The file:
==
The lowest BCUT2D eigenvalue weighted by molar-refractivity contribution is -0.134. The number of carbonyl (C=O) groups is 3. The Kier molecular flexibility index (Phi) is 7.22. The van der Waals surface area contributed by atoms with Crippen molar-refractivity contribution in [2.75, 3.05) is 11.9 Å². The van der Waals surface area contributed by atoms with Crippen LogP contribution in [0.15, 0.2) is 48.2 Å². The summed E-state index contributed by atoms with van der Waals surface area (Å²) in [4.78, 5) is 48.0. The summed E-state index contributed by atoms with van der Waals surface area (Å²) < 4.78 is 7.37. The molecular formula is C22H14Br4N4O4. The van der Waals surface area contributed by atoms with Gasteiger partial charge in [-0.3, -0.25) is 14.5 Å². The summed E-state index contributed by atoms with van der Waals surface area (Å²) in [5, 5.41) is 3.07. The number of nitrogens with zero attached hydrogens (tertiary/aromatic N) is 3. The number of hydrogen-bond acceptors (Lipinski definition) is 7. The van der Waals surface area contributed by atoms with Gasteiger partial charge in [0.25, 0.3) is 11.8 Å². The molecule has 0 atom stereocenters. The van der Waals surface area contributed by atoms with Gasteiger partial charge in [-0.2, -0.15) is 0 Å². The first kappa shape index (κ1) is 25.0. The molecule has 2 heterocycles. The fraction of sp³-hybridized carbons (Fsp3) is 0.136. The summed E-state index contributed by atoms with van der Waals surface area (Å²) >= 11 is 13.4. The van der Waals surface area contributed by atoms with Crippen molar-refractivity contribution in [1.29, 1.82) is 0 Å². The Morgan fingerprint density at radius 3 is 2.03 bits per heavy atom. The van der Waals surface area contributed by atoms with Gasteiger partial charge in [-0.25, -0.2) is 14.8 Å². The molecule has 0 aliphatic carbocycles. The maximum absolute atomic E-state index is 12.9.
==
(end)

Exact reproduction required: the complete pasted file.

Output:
The lowest BCUT2D eigenvalue weighted by molar-refractivity contribution is -0.134. The number of carbonyl (C=O) groups is 3. The Kier molecular flexibility index (Phi) is 7.22. The van der Waals surface area contributed by atoms with Crippen molar-refractivity contribution in [2.75, 3.05) is 11.9 Å². The van der Waals surface area contributed by atoms with Crippen LogP contribution in [0.15, 0.2) is 48.2 Å². The summed E-state index contributed by atoms with van der Waals surface area (Å²) in [4.78, 5) is 48.0. The summed E-state index contributed by atoms with van der Waals surface area (Å²) < 4.78 is 7.37. The molecular formula is C22H14Br4N4O4. The van der Waals surface area contributed by atoms with Gasteiger partial charge in [-0.3, -0.25) is 14.5 Å². The summed E-state index contributed by atoms with van der Waals surface area (Å²) in [5, 5.41) is 3.07. The number of nitrogens with zero attached hydrogens (tertiary/aromatic N) is 3. The number of hydrogen-bond acceptors (Lipinski definition) is 7. The van der Waals surface area contributed by atoms with Gasteiger partial charge in [0.25, 0.3) is 11.8 Å². The molecule has 0 atom stereocenters. The van der Waals surface area contributed by atoms with Gasteiger partial charge in [-0.2, -0.15) is 0 Å². The first kappa shape index (κ1) is 25.0. The molecule has 2 heterocycles. The fraction of sp³-hybridized carbons (Fsp3) is 0.136. The summed E-state index contributed by atoms with van der Waals surface area (Å²) >= 11 is 13.4. The van der Waals surface area contributed by atoms with Crippen molar-refractivity contribution in [1.29, 1.82) is 0 Å². The Morgan fingerprint density at radius 3 is 2.03 bits per heavy atom. The van der Waals surface area contributed by atoms with Gasteiger partial charge in [-0.25, -0.2) is 14.8 Å². The molecule has 0 aliphatic carbocycles. The maximum absolute atomic E-state index is 12.9.